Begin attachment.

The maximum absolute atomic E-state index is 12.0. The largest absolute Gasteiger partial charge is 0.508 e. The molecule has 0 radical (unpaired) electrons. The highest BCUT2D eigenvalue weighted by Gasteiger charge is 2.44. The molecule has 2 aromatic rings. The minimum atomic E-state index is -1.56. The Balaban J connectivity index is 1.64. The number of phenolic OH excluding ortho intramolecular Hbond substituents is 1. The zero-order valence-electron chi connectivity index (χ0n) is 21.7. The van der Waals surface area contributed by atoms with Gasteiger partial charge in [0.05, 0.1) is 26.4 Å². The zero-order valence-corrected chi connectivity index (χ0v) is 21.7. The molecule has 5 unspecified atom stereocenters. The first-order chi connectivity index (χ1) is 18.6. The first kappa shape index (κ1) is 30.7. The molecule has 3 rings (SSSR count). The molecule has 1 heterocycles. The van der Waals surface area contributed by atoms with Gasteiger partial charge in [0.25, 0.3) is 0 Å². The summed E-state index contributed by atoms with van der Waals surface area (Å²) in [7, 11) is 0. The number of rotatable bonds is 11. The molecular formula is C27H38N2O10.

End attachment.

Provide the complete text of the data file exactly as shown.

The maximum absolute atomic E-state index is 12.0. The largest absolute Gasteiger partial charge is 0.508 e. The molecule has 0 radical (unpaired) electrons. The highest BCUT2D eigenvalue weighted by Gasteiger charge is 2.44. The molecule has 2 aromatic rings. The minimum atomic E-state index is -1.56. The Balaban J connectivity index is 1.64. The number of phenolic OH excluding ortho intramolecular Hbond substituents is 1. The zero-order valence-electron chi connectivity index (χ0n) is 21.7. The van der Waals surface area contributed by atoms with Gasteiger partial charge in [0.05, 0.1) is 26.4 Å². The zero-order valence-corrected chi connectivity index (χ0v) is 21.7. The molecule has 5 unspecified atom stereocenters. The first-order chi connectivity index (χ1) is 18.6. The first kappa shape index (κ1) is 30.7. The molecule has 3 rings (SSSR count). The molecule has 1 heterocycles. The van der Waals surface area contributed by atoms with Gasteiger partial charge in [0.25, 0.3) is 0 Å². The summed E-state index contributed by atoms with van der Waals surface area (Å²) in [7, 11) is 0. The number of rotatable bonds is 11. The molecular formula is C27H38N2O10.